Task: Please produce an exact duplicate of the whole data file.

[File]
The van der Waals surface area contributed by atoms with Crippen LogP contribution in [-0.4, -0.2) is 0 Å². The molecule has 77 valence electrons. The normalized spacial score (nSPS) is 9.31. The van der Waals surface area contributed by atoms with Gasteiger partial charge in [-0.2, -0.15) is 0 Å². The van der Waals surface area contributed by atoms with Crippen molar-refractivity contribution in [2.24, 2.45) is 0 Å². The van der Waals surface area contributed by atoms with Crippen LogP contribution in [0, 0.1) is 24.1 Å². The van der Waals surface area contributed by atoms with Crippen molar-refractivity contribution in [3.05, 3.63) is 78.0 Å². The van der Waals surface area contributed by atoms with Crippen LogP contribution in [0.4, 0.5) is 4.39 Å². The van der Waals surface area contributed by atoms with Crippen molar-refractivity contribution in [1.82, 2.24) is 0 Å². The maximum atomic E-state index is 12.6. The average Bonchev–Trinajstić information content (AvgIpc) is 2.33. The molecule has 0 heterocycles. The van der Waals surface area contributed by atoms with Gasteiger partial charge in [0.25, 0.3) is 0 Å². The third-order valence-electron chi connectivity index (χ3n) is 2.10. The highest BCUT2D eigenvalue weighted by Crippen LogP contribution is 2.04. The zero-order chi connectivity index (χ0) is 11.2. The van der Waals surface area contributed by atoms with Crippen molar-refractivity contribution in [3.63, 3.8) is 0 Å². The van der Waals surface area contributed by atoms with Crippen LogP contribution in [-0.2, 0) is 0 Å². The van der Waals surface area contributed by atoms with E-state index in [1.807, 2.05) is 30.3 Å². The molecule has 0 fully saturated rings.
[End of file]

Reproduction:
The van der Waals surface area contributed by atoms with Crippen LogP contribution in [-0.4, -0.2) is 0 Å². The molecule has 77 valence electrons. The normalized spacial score (nSPS) is 9.31. The van der Waals surface area contributed by atoms with Gasteiger partial charge in [-0.2, -0.15) is 0 Å². The van der Waals surface area contributed by atoms with Crippen molar-refractivity contribution in [2.24, 2.45) is 0 Å². The van der Waals surface area contributed by atoms with Crippen LogP contribution in [0, 0.1) is 24.1 Å². The van der Waals surface area contributed by atoms with Crippen molar-refractivity contribution in [3.05, 3.63) is 78.0 Å². The van der Waals surface area contributed by atoms with Crippen LogP contribution in [0.4, 0.5) is 4.39 Å². The van der Waals surface area contributed by atoms with Crippen molar-refractivity contribution in [1.82, 2.24) is 0 Å². The maximum atomic E-state index is 12.6. The average Bonchev–Trinajstić information content (AvgIpc) is 2.33. The molecule has 0 heterocycles. The van der Waals surface area contributed by atoms with Gasteiger partial charge in [0.25, 0.3) is 0 Å². The third-order valence-electron chi connectivity index (χ3n) is 2.10. The highest BCUT2D eigenvalue weighted by Crippen LogP contribution is 2.04. The zero-order chi connectivity index (χ0) is 11.2. The van der Waals surface area contributed by atoms with Crippen molar-refractivity contribution in [3.63, 3.8) is 0 Å². The van der Waals surface area contributed by atoms with Crippen LogP contribution in [-0.2, 0) is 0 Å². The van der Waals surface area contributed by atoms with E-state index in [1.807, 2.05) is 30.3 Å². The molecule has 0 fully saturated rings.